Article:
Bluebird is excited to announce it will be publishing Tin Can Cook by anti-poverty campaigner and bestselling cookbook author Jack Monroe.
Tin Can Cook will publish on 30th May 2019 and will bring together 75 recipes that are easy to rustle up from tinned and dried ingredients. With the growing number of people using foodbanks in the UK, Jack’s book comes at exactly the right time. This simple and affordable book will be a lifesaver for those who have to feed themselves on a shoestring budget, but who don’t want to skimp on nutritious, appetizing and varied meals. Regardless of how much readers usually spend on their weekly shop, they will be surprised and delighted to find how many delicious and incredibly simple dishes you can create with the tins that might otherwise end up unused at the back of the store cupboard.
Recipes include tinned spud fishcakes, sardine and tomato soup, tindade, a twist on the French classic brandade and many more delicious and creative recipes. With her expertise and experience of living on the poverty line, Jack shows us that eating well is not restricted to those who can afford premium ingredients, but a right for all, whatever the budget constraints.
Jack has recently enjoyed great success with her third book Cooking on a Bootstrap and her upcoming recipe collection Vegan on a Bootstrap is scheduled for release in December next year.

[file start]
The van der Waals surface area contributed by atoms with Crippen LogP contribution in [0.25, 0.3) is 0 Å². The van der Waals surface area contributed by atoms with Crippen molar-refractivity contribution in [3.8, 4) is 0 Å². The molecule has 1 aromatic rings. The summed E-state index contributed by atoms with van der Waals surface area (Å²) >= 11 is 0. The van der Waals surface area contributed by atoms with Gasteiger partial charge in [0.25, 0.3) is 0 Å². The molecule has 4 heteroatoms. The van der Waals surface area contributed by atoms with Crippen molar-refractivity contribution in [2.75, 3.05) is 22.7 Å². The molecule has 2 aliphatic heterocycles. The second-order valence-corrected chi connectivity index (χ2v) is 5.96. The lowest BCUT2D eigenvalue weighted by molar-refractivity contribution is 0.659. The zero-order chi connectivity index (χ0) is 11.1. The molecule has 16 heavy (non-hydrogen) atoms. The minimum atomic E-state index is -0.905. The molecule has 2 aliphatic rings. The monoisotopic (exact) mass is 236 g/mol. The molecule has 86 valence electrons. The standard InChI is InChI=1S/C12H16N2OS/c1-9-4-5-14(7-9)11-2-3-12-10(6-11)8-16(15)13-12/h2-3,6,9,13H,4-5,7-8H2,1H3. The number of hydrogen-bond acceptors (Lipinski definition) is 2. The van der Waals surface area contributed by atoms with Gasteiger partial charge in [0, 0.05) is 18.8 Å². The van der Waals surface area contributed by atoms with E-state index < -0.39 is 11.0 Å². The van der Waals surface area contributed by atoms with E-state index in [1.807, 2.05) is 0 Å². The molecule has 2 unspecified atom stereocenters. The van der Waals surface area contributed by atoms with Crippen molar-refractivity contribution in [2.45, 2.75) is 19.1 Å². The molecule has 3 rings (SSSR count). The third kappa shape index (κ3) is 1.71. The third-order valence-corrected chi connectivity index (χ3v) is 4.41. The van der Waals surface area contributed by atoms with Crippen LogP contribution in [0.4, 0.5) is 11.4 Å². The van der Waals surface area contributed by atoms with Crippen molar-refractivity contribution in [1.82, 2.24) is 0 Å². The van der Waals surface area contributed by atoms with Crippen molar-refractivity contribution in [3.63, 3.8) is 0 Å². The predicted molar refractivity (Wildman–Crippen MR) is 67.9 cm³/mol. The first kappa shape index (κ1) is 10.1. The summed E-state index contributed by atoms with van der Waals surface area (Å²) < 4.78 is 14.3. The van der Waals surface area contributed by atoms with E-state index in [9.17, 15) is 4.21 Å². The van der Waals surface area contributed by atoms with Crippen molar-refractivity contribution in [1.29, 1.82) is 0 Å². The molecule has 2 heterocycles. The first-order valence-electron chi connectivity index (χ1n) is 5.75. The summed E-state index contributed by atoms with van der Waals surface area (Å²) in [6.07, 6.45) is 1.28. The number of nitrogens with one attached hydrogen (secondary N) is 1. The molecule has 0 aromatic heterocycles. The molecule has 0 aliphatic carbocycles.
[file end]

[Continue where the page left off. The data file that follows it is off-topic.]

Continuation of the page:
Jack Monroe was voted Food Personality of the Year in the 2018 Observer Food Monthly Awards and given the 2013 Fortnum and Mason Judges' Choice Award for the impact that her blog, A Girl Called Jack, has had. She is now a well-known campaigner against hunger and poverty in the UK, weekly recipe columnist for the Guardian, and winner of a Women of the Year award in 2014. She is author of the cookbooks A Girl Called Jack, A Year in 120 Recipes and Cooking on a Bootstrap.
Jack Monroe says: 'I've been writing recipes from tins for around six years now; and it is frequently met with amusement and disdain from my peers. But I'm fascinated by our relationships with tinned food, and what those tins say about us. Our abilities, our fears, our emergencies, and our comfort zones. At the time of writing this book, there are around 400 registered food banks in the UK, feeding 1.5 million people, and those parcels are made primarily of tinned goods. I know, because I was a food bank user, and it was out of those parcels that I started to write recipes online.
I decided to make it my mission to create restaurant-quality, beautiful, desirable meals, from my local corner store tins and supermarket basics ranges. These recipes are designed for everyone; from those with very little confidence and cooking ability, the smallest of kitchens, the scantest of equipment, to the gourmands, the bon vivants, and the curious among us. Grab a tin opener, and an open mind, and let Tin Can Cook surprise you - the end results, in every single one of these recipes, is so much more than the sum of its parts. I'm proud of every single recipe in this book; and I hope you will be too.'